I know many people whom live well on an amount that "experts" will tell you cannot be done...………while others flounder with what seems to be a generous income.
              I agree here, largely- most people above I would say the ~bottom 20% of the income spectrum could live without running out of money every month if they are in a resonable COLA area. You don't need to eat out every week (or ever) or buy your kids that toy or trip to Sea World. When your pants get a rip in them, sew them. Who does that nowadays?

              Comment


              • #22
                Originally posted by kork13 View Post
                I'm generally a believer in market forces driving most economic factors, to include employee pay. If a company won't pay it's low/mid level workers a suitable wage, they'll talk with their feet. This is like the protests lately of workers demanding $15/hr base pay. The companies that feel their people are worth it will pay that. But a company who doesn't will either attract people not meriting $15/hr, or they won't be able to hire anyone at all.

                Likewise, if a CEO turns around a company, or consistently grows strong profits, they're likely worth at least a fair chunk of those profits. If a CEO is paid too richly and isn't worth it for the benefit of their leadership, the board of directors will be able to replace him/her with someone else on a lower salary. But if the CEO is worth every penny, they'll keep the person on board and pay a handsome salary.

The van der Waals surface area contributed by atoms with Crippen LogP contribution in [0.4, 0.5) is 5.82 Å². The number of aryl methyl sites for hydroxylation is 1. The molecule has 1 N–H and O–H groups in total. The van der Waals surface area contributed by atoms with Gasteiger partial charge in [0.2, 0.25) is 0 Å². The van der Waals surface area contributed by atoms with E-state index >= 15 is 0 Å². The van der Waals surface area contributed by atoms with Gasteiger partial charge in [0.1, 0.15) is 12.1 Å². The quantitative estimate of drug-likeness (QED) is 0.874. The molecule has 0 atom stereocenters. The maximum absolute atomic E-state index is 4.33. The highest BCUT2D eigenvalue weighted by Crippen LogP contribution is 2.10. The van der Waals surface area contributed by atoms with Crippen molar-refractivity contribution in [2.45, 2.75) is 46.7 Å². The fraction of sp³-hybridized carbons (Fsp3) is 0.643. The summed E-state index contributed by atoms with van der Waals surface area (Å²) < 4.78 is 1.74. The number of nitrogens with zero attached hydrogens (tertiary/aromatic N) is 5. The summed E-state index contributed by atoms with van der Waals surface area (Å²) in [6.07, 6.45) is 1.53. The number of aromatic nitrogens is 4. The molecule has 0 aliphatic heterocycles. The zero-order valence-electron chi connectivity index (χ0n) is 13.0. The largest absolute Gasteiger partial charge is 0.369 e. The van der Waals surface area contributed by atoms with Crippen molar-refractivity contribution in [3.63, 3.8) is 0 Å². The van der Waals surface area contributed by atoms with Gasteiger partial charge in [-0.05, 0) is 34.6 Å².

I recognize that's a simplistic viewpoint, but in general terms, I find market forces to be fairly reliable. As a federal employee, I can tell you with certainty that more regulation does not assure better results... It just guarantees more regulation.
                These are pretty close to my views.
                Conditions and income for the lowest lever earners in the US has never been better. Also, with the low unemployment rates and companies starving to find help, there has never been a time where it has been easier to advance to a better job. Things could change anytime if we have a little recession, but right now just about every field of employment needs more help.

                Comment


                • #23
                  Originally posted by Snydley View Post
                  We don't all have the same opportunities to achieve- our opportunities for education, for promotion at work are incredibly driven by the zip code we were born into and our gender/skin color. These potential setbacks are tremendous and unconscious biases against minorities and women are incredibly real.

                  Should a manager, a CEO make 10-30x more their lowest paid worker? Sure. However, the CEO of Amazon makes the salary of his lowest paid worker every 11.5 seconds. He is worth $165 billion dollars. This is an absolute disgrace. I wholeheartedly disagree that most CEOs deserve what they make, at least in these extremely large companies. Anyone who would retain that type of wealth while denying his workers a living wage, regular hours, and safe working conditions is a complete sociopath. In fact, sociopathic tendencies are not uncommon for CEOs of large companies, for to get to the top you often must step on the people under you, lie, and betray co-workers to continue to climb the latter.